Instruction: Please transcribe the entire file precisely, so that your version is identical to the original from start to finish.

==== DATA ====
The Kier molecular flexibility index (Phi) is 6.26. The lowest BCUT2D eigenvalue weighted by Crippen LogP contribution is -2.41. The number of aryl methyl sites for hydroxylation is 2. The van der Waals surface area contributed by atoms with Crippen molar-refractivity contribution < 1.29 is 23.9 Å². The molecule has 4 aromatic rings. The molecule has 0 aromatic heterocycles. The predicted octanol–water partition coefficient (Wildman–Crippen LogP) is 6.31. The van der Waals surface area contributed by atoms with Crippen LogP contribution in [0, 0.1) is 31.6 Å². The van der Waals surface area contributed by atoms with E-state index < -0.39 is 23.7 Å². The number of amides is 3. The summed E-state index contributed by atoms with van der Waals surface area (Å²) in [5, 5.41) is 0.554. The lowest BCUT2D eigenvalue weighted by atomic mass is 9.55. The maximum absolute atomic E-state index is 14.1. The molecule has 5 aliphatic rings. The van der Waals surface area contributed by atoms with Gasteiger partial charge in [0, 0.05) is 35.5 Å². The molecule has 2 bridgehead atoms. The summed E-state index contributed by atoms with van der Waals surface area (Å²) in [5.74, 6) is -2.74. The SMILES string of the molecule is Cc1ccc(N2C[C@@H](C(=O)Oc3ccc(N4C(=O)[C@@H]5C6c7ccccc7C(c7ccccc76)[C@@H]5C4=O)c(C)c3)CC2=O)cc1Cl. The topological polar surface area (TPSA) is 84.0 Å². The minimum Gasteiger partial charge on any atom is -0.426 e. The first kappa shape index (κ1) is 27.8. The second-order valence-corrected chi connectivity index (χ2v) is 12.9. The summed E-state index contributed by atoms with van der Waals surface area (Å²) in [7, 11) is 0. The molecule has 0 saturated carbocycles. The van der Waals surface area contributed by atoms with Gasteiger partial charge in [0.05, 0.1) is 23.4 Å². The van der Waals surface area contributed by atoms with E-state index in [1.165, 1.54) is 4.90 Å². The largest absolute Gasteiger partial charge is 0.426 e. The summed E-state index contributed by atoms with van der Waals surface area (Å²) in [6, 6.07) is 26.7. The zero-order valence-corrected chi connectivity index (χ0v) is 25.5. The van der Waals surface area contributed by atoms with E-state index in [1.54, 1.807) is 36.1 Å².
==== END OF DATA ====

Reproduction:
The Kier molecular flexibility index (Phi) is 6.26. The lowest BCUT2D eigenvalue weighted by Crippen LogP contribution is -2.41. The number of aryl methyl sites for hydroxylation is 2. The van der Waals surface area contributed by atoms with Crippen molar-refractivity contribution < 1.29 is 23.9 Å². The molecule has 4 aromatic rings. The molecule has 0 aromatic heterocycles. The predicted octanol–water partition coefficient (Wildman–Crippen LogP) is 6.31. The van der Waals surface area contributed by atoms with Crippen LogP contribution in [0, 0.1) is 31.6 Å². The van der Waals surface area contributed by atoms with E-state index < -0.39 is 23.7 Å². The number of amides is 3. The summed E-state index contributed by atoms with van der Waals surface area (Å²) in [5, 5.41) is 0.554. The lowest BCUT2D eigenvalue weighted by atomic mass is 9.55. The maximum absolute atomic E-state index is 14.1. The molecule has 5 aliphatic rings. The van der Waals surface area contributed by atoms with Gasteiger partial charge in [0, 0.05) is 35.5 Å². The molecule has 2 bridgehead atoms. The summed E-state index contributed by atoms with van der Waals surface area (Å²) in [5.74, 6) is -2.74. The SMILES string of the molecule is Cc1ccc(N2C[C@@H](C(=O)Oc3ccc(N4C(=O)[C@@H]5C6c7ccccc7C(c7ccccc76)[C@@H]5C4=O)c(C)c3)CC2=O)cc1Cl. The topological polar surface area (TPSA) is 84.0 Å². The minimum Gasteiger partial charge on any atom is -0.426 e. The first kappa shape index (κ1) is 27.8. The second-order valence-corrected chi connectivity index (χ2v) is 12.9. The summed E-state index contributed by atoms with van der Waals surface area (Å²) in [7, 11) is 0. The molecule has 0 saturated carbocycles. The van der Waals surface area contributed by atoms with Gasteiger partial charge in [0.05, 0.1) is 23.4 Å². The van der Waals surface area contributed by atoms with E-state index in [1.165, 1.54) is 4.90 Å². The largest absolute Gasteiger partial charge is 0.426 e. The summed E-state index contributed by atoms with van der Waals surface area (Å²) in [6, 6.07) is 26.7. The zero-order valence-corrected chi connectivity index (χ0v) is 25.5. The van der Waals surface area contributed by atoms with E-state index in [1.54, 1.807) is 36.1 Å².